Rapid population growth: past benefits, present dangers,
By Dick Pelletier
A team led by University of Wisconsin
anthropologist John Hawks recently discovered that Earth's rapid
population growth played a key role in human development by
supercharging our evolutionary progress.
The group identified DNA changes made since the Stone Age,
and found that more than 1,800 new genes had been added, an
unusually large amount for such a brief period. The new genes,
many that protect us from disease, emerged as these ancient
ancestors were evolving into today's civilized world.
Hawks credits some of the new genes to rapid population
growth. Charles Darwin suggested the idea when he wrote that
‘herd size' is important for successful evolution of a species.
Those that multiply their numbers faster, develop a stronger
variety of genetic improvements, which increases the survival
This theory applies to all animals, but the parallel to
humans is clear. Homo sapiens' numbers have increased
exponentially; from about ten million 10,000 years ago, to two
hundred million by A.D. 0, six hundred million by 1700, one
billion by 1804, two billion by 1927, and a whopping seven
Although past population growth was beneficial in
strengthening our DNA, experts now warn that an overcrowded
world places terrible burdens on resources and the environment.
Food prices have already reached unaffordable levels for many;
and global warming, caused by a polluted atmosphere, could make
life unsustainable on Earth. Some experts even blame this
environmental peril for today's bad weather.
The World Bank estimated that from 06/2010 to
01/2011, rising food prices pushed 44 million people into
poverty. Americans spend less than one-tenth of their income on
food, so higher food prices are not too critical in the U.S.
However, for the world's poorest 2 billion people, food
represents 50-to-70 percent of their income. For many in
developing countries, this could mean going from two meals a day
Recent upheavals in Tunisia, Egypt, and Libya can be traced,
not only to demands for better jobs, more personal freedoms, and
a general distrust of their dictator; but also because far too
often, families cannot put enough food on the table. Food is
fast becoming the unseen driver of world politics.
Global population has doubled in the past 40 years, and some
predict it will reach 8-to-10 billion by 2050. In addition, 3
billion people hope to climb up the food chain and consume more
meat, milk, and eggs. As more families in China, India and other
countries enter middle class, they expect to eat better.
The State of the Future Report,
highlights a number of issues facing society. Climate change,
soil erosion, and agriculture mismanagement could reduce much of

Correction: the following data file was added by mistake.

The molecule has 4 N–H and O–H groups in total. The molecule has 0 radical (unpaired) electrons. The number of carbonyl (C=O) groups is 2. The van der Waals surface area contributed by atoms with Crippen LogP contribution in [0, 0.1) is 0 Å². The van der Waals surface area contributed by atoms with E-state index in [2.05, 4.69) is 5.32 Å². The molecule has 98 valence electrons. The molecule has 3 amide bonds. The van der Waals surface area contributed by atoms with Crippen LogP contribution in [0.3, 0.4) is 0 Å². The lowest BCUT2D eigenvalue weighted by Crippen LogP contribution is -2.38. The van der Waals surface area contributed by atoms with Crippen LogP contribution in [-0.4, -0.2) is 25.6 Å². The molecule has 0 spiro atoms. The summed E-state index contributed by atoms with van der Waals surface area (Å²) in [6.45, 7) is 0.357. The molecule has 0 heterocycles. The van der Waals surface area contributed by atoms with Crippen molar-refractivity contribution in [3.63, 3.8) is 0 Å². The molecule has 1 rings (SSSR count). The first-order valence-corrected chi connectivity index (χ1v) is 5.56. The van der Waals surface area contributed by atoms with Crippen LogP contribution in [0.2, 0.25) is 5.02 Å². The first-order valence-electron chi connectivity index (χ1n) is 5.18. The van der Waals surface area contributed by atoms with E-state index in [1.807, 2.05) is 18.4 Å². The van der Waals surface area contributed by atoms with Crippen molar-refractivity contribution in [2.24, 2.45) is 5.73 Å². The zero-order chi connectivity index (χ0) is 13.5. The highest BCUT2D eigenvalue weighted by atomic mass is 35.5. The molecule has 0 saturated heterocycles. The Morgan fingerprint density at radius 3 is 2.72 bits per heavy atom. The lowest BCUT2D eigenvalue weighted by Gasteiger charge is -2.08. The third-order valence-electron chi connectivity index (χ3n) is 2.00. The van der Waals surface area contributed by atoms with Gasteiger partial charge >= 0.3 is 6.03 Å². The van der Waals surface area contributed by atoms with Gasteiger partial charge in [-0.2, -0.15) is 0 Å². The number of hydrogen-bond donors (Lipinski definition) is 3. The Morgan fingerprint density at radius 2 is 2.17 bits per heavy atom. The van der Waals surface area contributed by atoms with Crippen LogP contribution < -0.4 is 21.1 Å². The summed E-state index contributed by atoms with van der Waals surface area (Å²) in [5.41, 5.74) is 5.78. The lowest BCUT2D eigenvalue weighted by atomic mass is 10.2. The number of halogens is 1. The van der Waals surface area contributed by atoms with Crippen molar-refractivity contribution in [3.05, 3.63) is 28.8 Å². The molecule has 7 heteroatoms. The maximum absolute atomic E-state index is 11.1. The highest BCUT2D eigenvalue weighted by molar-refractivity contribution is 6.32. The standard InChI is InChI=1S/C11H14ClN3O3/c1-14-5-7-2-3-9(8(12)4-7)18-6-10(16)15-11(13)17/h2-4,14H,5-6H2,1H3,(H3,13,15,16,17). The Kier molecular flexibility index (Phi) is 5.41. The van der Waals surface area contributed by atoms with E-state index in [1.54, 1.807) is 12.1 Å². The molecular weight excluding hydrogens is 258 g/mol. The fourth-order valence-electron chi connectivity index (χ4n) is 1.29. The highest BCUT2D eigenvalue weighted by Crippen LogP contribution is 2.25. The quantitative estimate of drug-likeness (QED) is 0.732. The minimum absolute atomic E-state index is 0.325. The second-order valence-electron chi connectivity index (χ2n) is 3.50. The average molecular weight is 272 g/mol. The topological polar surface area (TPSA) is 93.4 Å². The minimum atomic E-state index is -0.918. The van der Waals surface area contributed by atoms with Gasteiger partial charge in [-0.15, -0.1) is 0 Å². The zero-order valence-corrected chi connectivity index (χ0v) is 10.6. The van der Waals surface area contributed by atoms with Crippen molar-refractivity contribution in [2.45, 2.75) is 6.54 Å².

the world's food production. And in the next 25-to-50 years,
researchers predict advances in biotech and nanotech will
improve health and extend life, which will result in net
So what's the answer; can technologies rescue us? The SOF
Report offers these solutions: we must 1) learn to grow meat
without using live animals, 2) convince society to accept
genetically-modified foods, and 3) expand nutrition research to
curb obesity and gain better insight to the body's food
An animal rights group recently offered $1 million to the
first producers of commercially viable in-vitro chicken by
mid-2012. Biomedical engineer Mark Post at Maastricht
University in the Netherlands predicts that using stem
cells and genetic engineering techniques to grow meat, fish, and
vegetables in the lab, instead of harvesting these products from
live plants and animals, would eliminate world food shortages.
According to the UN Food and Agriculture Organization,
livestock take up 70 percent of all agricultural land, and
generate 18 percent of greenhouse gas emissions, more than all
the vehicles on Earth. Since animals are responsible for these
gases, lowering their numbers would greatly reduce global
Focusing on energy solutions – forward thinking future
watchers believe that by mid-century or so, breakthroughs in
solar-produced electricity, hydrogen storage, and other
innovative power ideas, could eliminate much of humanity's needs
for burning fossil fuels, which would further reduce global
Finally, here's an opposing viewpoint on runaway population
growth. The late economist and populace researcher Julian Simon
discarded the notion that humanity will run out of resources and
space. Simon believed that additional people would provide
creativity and innovation to break through any natural barriers
to human population growth. Developing technologies would always
keep us ahead of the curve.
Again, we ask; will technologies come to the rescue and save
our planet? This writer believes they will.
This article appeared in various print publications and on-line blogs. Comments